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Budget 2012: key points at-a-glance

Key points from today's Budget:

Borrowing falls and growth increases - Government borrowing £1bn lower than expected, this year at £126bn and £120bn the year after, and £21bn by 2016/17, the structural deficit eliminated.

Office for Budget Responsibility revises UK growth forecast for 2012 to 0.8% - from 0.7%.

Income tax:

•From April 2013, the 50p top rate of tax cut to 45p.
•Personal income tax allowance raised to £9,205 from April 2013, as Chancellor aims for £10,000 target. 24 million people will be £220 better off.
•Integration of tax and National Insurance regimes to move ahead with detailed consultation published in April.
•New general anti-tax avoidance rule to be introduced.
•Cap of 25% on personal tax reliefs for anyone earning more than £50,000
•Age-related allowances for pensioners to be simplified, creating a single personal allowance for all but ensuring no pensioner loses in cash terms.


•Corporation tax cut further to 24% from next month. By 2014 it will fall to 22%.
•Simplified tax system for small firms with a turnover below £77,000.
•Government support for £150m of tax increment financing to help councils promote development and an extra £270m for the Growing Places fund.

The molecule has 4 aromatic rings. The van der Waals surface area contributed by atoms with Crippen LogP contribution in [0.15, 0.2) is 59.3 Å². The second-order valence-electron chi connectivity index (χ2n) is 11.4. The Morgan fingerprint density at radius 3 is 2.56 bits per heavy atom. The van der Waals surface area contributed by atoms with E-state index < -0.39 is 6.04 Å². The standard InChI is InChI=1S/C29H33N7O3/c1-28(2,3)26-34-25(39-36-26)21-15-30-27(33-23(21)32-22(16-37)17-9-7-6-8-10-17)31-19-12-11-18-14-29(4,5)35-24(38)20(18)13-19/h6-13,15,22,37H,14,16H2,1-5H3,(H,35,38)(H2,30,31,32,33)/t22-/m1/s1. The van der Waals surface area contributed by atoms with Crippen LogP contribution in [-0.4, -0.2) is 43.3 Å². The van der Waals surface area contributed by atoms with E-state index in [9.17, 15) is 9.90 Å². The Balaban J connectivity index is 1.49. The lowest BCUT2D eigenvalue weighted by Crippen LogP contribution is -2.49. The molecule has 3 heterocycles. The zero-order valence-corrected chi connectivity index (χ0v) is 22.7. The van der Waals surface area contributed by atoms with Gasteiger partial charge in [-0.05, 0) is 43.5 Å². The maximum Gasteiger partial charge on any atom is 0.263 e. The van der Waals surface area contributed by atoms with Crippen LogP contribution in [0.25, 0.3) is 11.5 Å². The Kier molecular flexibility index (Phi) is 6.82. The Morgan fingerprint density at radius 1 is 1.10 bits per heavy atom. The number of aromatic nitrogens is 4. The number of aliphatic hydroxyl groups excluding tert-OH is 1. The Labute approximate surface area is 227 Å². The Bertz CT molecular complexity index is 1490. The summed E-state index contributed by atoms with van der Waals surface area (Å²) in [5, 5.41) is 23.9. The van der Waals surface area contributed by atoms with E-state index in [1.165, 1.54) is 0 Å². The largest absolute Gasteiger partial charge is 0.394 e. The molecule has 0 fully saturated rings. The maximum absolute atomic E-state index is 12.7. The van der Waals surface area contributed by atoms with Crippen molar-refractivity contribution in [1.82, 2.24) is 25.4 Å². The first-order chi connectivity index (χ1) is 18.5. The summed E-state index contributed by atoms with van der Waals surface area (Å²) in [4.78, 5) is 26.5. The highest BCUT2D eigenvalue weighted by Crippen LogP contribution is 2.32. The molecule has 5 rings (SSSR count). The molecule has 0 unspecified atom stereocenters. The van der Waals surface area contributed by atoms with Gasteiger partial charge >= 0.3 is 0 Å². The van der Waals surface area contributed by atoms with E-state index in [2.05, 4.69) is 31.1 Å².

•Tax relief for video games, animation and high-end television production sectors.
•Government considering enterprise loans for young people to start their own business.
•Finance partnership and enterprise finance guarantee schemes extended.


•Chancellor indicates support for airport capacity increases in the South East
•Extend electrification of the Transpennine route between Manchester and Sheffield. Further improvements to the lines between Manchester and Preston, and Manchester and Blackpool.
•Funding for superfast broadband and wi-fi in the UK's 10 largest cities.


•Overhaul of planning regulations to be unveiled next week based on presumption of consent to sustainable development


•Sunday trading: laws relaxed for eight Sundays in the summer.
•Child benefit scaled back for those earning over £50,000, removed for incomes in excess of £60,000

Public sector:

•Public sector pay to be more responsive to local pay rates. Independent Pay Review bodies to review regional public sector pay.


•Stamp duty loopholes to be filled. ‘Mansion tax @ 15% on houses worth more than £2m bought through corporate envelopes.
•Stamp duty on all homes worth more than £2m increased to 7% from midnight

Source :

21 March 2012
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Thank you for the excellent presentation that you gave at Woodbury Park on Thursday morning. It was very interesting and thought-provoking for our Retail members. The feedback has been excellent.

Martin Elliott. Chief Executive - Home Hardware.

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